RICHFIELD — Duchesne head coach Stan Young had to remind his team there are no 12-point plays in basketball.
"It looked for a long time like things wouldn't go our way," said Young after the Eagles overcame a double-digit deficit to defeat Monticello 52-42 in the 1A semifinals Friday night at the Sevier Valley Center. "I've got to tell you, these are the most gutsy kids I've ever been around."
So at half time, he reminded them that basketball required patience, especially when trying to catch up.
"We just talked about grinding it out and being patient," said Young, who decided at the beginning of the season that 39 years and more than 560 wins was enough for one man. "You can't get it only one trip at a time. We just tried not to do it all at once."
It wasn't just better shot selection for the Eagles, it was stopping the very athletic Buckaroos.
"We clamped down defensively," Young said. "That's really the key to the whole thing, really how well we played defensively."
The Eagles came out of half time with more intensity and more pressure, and that allowed them to hold Monticello while they found their offensive rhythm. The Eagles were 11-16 from the free-throw line, which is not normally a strength for them.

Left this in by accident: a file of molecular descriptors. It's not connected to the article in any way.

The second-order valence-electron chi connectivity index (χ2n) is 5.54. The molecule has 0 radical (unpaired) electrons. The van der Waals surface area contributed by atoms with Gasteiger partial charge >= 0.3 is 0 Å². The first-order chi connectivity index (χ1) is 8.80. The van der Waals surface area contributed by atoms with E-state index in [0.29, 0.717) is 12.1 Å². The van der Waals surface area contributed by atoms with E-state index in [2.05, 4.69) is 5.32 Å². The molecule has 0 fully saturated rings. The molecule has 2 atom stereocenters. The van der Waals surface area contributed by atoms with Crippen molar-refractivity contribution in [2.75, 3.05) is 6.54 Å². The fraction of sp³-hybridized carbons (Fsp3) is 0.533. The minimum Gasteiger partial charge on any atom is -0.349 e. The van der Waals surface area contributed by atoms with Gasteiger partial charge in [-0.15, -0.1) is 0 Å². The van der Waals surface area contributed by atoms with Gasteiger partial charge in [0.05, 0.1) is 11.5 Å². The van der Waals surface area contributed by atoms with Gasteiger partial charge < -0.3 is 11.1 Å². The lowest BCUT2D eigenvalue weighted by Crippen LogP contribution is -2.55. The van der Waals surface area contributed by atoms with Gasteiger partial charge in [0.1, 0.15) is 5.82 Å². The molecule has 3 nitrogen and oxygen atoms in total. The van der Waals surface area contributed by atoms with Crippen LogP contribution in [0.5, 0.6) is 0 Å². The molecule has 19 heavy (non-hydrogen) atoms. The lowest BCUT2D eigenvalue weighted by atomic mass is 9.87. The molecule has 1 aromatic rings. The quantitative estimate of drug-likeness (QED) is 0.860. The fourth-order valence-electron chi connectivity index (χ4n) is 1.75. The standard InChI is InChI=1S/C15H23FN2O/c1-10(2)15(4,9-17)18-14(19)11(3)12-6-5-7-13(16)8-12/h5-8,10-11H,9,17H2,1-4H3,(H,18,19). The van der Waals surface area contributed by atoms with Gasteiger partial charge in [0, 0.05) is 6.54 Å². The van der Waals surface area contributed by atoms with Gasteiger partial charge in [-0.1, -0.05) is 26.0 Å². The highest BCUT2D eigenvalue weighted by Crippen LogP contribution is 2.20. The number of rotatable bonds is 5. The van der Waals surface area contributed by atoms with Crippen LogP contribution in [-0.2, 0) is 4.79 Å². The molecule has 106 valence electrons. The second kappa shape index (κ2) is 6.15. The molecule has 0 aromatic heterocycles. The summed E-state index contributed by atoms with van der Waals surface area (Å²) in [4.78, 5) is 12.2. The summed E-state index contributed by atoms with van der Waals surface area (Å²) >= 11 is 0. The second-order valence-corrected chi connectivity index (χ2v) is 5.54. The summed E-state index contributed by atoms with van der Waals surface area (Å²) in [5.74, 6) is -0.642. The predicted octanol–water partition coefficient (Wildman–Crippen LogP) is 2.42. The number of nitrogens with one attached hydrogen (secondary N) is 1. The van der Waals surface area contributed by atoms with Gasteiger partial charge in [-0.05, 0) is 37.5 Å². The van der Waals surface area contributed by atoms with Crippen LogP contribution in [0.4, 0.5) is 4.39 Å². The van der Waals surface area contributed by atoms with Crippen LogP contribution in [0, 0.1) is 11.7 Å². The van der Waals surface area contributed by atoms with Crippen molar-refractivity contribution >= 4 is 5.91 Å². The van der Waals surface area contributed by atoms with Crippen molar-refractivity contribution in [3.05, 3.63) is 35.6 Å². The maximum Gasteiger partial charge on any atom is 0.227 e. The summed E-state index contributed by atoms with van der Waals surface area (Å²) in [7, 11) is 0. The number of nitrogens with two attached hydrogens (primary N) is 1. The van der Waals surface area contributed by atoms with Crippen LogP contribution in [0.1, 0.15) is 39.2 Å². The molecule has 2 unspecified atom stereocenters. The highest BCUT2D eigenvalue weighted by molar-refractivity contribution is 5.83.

"We didn't foul so much either," said Young. "They lived on the foul line, and we didn't get anything from there."
In the first half, the Buckaroos got to the foul line 13 times, where they scored 10 of their 26 points. The Eagles, on the other hand, were 1-of-4, mostly because they weren't driving to the basket.
The Eagles were led by Trent Roberts' double-double — 15 points and 13 rebounds. Teammate Josh Hanberg added 10 points, three assists and three steals, while Kaden Moon finished with eight assists and five steals to go with his four points. McKade Nielsen scored 12 points in the win.
"We just came together as a team, did what we had to do and pulled it out," said Josh Hanberg, who had three steals and three assists. "We just got on a run, fed off of each other and started playing for each other."
For the Buckaroos, it was Austin Maloy who led the way with 16 points and four steals. Jake Duncan added 14 points, 9 rebounds and two blocked shots before fouling out.
The Eagles had foul trouble early in the game, so Young was nervous about using the half-court trap, but he thought it might work. As it turned out, it was the very reason they were able to claw their way back into the game.
"The name of that game was defense," said Young. "And that's been our trademark, that's really who we are. We've been a great defensive team all year."
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